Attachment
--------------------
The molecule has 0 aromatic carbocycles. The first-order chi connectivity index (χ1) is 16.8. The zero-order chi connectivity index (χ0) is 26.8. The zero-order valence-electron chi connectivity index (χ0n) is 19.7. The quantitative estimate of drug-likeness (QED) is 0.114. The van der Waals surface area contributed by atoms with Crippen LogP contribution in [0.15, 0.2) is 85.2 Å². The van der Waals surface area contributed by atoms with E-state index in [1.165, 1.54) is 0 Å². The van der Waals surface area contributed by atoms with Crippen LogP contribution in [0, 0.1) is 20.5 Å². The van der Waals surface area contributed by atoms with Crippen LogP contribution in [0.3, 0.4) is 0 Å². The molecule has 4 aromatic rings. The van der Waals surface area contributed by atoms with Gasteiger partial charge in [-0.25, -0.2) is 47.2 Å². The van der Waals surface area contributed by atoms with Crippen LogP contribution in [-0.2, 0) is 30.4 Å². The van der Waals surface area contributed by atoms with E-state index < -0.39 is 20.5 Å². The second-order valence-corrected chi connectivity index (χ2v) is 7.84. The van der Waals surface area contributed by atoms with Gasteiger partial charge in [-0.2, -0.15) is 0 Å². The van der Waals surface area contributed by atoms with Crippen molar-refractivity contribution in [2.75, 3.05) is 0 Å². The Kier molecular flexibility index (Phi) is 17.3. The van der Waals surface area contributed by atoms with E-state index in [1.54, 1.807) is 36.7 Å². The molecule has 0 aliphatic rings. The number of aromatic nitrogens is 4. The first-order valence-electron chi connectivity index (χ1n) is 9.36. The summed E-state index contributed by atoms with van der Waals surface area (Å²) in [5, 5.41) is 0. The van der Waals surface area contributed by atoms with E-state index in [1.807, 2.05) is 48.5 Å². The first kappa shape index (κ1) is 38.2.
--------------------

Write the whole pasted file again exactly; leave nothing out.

The molecule has 0 aromatic carbocycles. The first-order chi connectivity index (χ1) is 16.8. The zero-order chi connectivity index (χ0) is 26.8. The zero-order valence-electron chi connectivity index (χ0n) is 19.7. The quantitative estimate of drug-likeness (QED) is 0.114. The van der Waals surface area contributed by atoms with Crippen LogP contribution in [0.15, 0.2) is 85.2 Å². The van der Waals surface area contributed by atoms with E-state index in [1.165, 1.54) is 0 Å². The van der Waals surface area contributed by atoms with Crippen LogP contribution in [0, 0.1) is 20.5 Å². The van der Waals surface area contributed by atoms with Crippen LogP contribution in [0.3, 0.4) is 0 Å². The molecule has 4 aromatic rings. The van der Waals surface area contributed by atoms with Gasteiger partial charge in [-0.25, -0.2) is 47.2 Å². The van der Waals surface area contributed by atoms with Crippen LogP contribution in [-0.2, 0) is 30.4 Å². The van der Waals surface area contributed by atoms with E-state index < -0.39 is 20.5 Å². The second-order valence-corrected chi connectivity index (χ2v) is 7.84. The van der Waals surface area contributed by atoms with Gasteiger partial charge in [-0.2, -0.15) is 0 Å². The van der Waals surface area contributed by atoms with Crippen molar-refractivity contribution in [2.75, 3.05) is 0 Å². The Kier molecular flexibility index (Phi) is 17.3. The van der Waals surface area contributed by atoms with E-state index in [1.54, 1.807) is 36.7 Å². The molecule has 0 aliphatic rings. The number of aromatic nitrogens is 4. The first-order valence-electron chi connectivity index (χ1n) is 9.36. The summed E-state index contributed by atoms with van der Waals surface area (Å²) in [5, 5.41) is 0. The van der Waals surface area contributed by atoms with E-state index in [1.807, 2.05) is 48.5 Å². The first kappa shape index (κ1) is 38.2.